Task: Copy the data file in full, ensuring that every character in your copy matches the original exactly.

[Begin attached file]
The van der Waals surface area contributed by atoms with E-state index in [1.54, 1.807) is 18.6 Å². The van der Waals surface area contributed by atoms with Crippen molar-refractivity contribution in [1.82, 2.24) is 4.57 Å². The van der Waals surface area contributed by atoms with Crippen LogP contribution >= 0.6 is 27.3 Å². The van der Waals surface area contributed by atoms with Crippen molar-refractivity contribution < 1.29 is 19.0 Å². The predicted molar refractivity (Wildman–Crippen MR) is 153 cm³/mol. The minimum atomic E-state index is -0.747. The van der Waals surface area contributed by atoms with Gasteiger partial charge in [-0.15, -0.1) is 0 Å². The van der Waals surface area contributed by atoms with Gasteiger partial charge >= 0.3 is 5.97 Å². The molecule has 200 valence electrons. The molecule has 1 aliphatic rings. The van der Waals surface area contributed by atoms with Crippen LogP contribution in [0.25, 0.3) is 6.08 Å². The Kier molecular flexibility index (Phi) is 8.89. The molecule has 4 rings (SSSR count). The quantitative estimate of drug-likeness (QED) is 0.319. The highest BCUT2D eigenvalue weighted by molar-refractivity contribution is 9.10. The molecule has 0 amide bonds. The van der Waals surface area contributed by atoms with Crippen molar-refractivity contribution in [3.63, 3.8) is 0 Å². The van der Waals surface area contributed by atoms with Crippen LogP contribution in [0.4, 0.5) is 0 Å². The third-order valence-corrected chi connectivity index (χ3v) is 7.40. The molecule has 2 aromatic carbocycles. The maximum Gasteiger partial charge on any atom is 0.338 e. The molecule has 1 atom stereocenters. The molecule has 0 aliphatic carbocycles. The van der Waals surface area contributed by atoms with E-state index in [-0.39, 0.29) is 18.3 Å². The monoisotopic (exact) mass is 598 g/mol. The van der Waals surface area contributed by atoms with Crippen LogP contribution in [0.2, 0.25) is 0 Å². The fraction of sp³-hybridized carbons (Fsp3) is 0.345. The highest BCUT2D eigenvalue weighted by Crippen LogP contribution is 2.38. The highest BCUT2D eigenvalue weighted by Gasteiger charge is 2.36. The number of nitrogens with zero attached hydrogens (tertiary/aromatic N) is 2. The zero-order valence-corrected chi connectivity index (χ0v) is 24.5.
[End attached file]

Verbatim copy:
The van der Waals surface area contributed by atoms with E-state index in [1.54, 1.807) is 18.6 Å². The van der Waals surface area contributed by atoms with Crippen molar-refractivity contribution in [1.82, 2.24) is 4.57 Å². The van der Waals surface area contributed by atoms with Crippen LogP contribution >= 0.6 is 27.3 Å². The van der Waals surface area contributed by atoms with Crippen molar-refractivity contribution < 1.29 is 19.0 Å². The predicted molar refractivity (Wildman–Crippen MR) is 153 cm³/mol. The minimum atomic E-state index is -0.747. The van der Waals surface area contributed by atoms with Gasteiger partial charge in [-0.15, -0.1) is 0 Å². The van der Waals surface area contributed by atoms with Gasteiger partial charge >= 0.3 is 5.97 Å². The molecule has 200 valence electrons. The molecule has 1 aliphatic rings. The van der Waals surface area contributed by atoms with Crippen LogP contribution in [0.25, 0.3) is 6.08 Å². The Kier molecular flexibility index (Phi) is 8.89. The molecule has 4 rings (SSSR count). The quantitative estimate of drug-likeness (QED) is 0.319. The highest BCUT2D eigenvalue weighted by molar-refractivity contribution is 9.10. The molecule has 0 amide bonds. The van der Waals surface area contributed by atoms with Crippen molar-refractivity contribution in [3.63, 3.8) is 0 Å². The van der Waals surface area contributed by atoms with Crippen LogP contribution in [0.4, 0.5) is 0 Å². The third-order valence-corrected chi connectivity index (χ3v) is 7.40. The molecule has 2 aromatic carbocycles. The maximum Gasteiger partial charge on any atom is 0.338 e. The molecule has 1 atom stereocenters. The molecule has 0 aliphatic carbocycles. The van der Waals surface area contributed by atoms with E-state index in [-0.39, 0.29) is 18.3 Å². The monoisotopic (exact) mass is 598 g/mol. The van der Waals surface area contributed by atoms with Crippen LogP contribution in [0.2, 0.25) is 0 Å². The fraction of sp³-hybridized carbons (Fsp3) is 0.345. The highest BCUT2D eigenvalue weighted by Crippen LogP contribution is 2.38. The highest BCUT2D eigenvalue weighted by Gasteiger charge is 2.36. The number of nitrogens with zero attached hydrogens (tertiary/aromatic N) is 2. The zero-order valence-corrected chi connectivity index (χ0v) is 24.5.